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"Ahem...Excuse Me! Are you even listening to me?" One of your most important sales skills

Before you decide to skim this post which may appear at first glance to merely be a story about a local restaurant, please know that it has a valuable real estate message.


I took my family to Red Lobster on Sunday after church.  As always, the food was great, but the service was not exactly perfect.  For some reason, I have noticed a disturbing trend these days with wait staff - they DON'T WRITE STUFF DOWN.


Is this supposed to impress me somehow?


"Wow, honey, did you notice that the guy didn't write down any of our complicated order?  I mean, there are five of us here.  If he gets it right, I think we should double his tip."


Actually, I usually tip very well, because I used to be in restaurant management in the mid-90's, so I know how hard the average waitperson works.  However, when my order is messed up, I get more perturbed if they didn't write it down.  It makes me assume that they weren't paying attention. 


Listening is a critical sales skill for ANY service provider, and the same goes for us in the real estate and mortgage industries.


About 6 years ago, I got my very first sale over the $1 million mark.  Thankfully, we have had a good number of them since.  I blogged about the entire story once, but I don't need to provide lengthy details here in order to make my point.  The buyers had worked with me several years earlier, then "put things on hold", then re-surfaced in 2002.  It turns out that they had worked with two other agents for long stretches of time, while searching for the perfect place. 


They told me that they had always found me to be trustworthy, so they returned to let me assist them.  I managed to find the right home on their first visit, and they closed on that home for $1.2 million the next month.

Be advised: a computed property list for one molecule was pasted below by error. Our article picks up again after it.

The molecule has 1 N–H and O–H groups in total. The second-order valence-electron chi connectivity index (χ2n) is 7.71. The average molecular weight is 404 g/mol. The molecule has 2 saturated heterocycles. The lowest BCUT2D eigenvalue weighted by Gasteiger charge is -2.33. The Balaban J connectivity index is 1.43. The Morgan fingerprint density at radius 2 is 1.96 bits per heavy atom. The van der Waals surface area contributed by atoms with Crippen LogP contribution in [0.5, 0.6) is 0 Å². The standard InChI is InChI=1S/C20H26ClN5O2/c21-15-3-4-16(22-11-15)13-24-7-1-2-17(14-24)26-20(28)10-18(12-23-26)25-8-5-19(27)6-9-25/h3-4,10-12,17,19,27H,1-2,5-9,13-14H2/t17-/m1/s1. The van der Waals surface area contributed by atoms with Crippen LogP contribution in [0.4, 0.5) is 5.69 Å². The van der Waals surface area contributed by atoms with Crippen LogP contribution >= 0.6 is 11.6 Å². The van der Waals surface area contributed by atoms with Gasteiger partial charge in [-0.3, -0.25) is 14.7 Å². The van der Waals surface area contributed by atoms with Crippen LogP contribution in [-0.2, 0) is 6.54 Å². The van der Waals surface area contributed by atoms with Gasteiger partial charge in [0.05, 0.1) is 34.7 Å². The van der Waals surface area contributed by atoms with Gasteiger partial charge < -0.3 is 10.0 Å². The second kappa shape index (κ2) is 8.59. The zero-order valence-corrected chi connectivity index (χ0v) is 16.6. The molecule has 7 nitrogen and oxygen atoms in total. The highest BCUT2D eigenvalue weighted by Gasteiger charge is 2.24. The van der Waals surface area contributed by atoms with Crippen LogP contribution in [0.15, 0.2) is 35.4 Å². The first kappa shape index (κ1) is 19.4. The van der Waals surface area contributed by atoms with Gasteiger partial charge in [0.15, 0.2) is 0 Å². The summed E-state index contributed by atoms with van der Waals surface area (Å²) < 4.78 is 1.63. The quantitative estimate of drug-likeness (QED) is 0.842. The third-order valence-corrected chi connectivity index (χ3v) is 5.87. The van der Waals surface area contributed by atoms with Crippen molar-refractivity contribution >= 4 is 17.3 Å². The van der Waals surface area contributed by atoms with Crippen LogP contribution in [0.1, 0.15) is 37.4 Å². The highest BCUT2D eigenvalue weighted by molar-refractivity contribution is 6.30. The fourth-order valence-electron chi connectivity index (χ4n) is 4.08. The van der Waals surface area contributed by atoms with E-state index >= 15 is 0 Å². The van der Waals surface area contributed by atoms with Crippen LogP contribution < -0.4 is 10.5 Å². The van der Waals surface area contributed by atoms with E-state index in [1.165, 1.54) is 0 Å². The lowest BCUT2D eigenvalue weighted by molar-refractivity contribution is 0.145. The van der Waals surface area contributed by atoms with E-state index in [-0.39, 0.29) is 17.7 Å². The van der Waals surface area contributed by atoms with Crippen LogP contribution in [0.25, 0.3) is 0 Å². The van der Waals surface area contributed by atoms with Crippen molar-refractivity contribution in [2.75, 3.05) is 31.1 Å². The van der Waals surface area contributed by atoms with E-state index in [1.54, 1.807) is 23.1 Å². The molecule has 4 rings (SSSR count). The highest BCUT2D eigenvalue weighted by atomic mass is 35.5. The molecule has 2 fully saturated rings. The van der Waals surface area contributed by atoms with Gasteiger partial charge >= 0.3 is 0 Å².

What did I do differently?


I WROTE DOWN her list of needs/wants.  Believe me, it was a long list.  After combing through all of the listings, it was apparent that there was really just one place that would work for them, and it turned out that I was correct. 


I have had countless buyers tell me something along these lines during my career:


"The last agent we tried to work with didn't pay attention to us.  She showed us what she thought we would like, rather than what we really wanted to see."


I am happy to state that I have built my business over the past 12 years by being a good listener.  Pay attention to your clients!  It pays off.  I tell home buyers the same thing when we are actively looking - I will honor their criteria until they tell me to make a change.  If we begin looking at properties and it becomes obvious that they can't find what they need, I present options.  They can raise the price range, or they can change the area of town.  Usually, it is the former, but I let THEM dictate this decision. 


 


I have mentioned this quote in the past, and I don't know the source, but I have never forgotten it:


God gave us two ears and one mouth for a reason.  We should listen twice as much as we speak.


 


Don't be the pushy fool who loses an "in hand" client by showing them the wrong homes.  LISTEN (and write it down) and reap the benefits!


 


 



 


 


 


 

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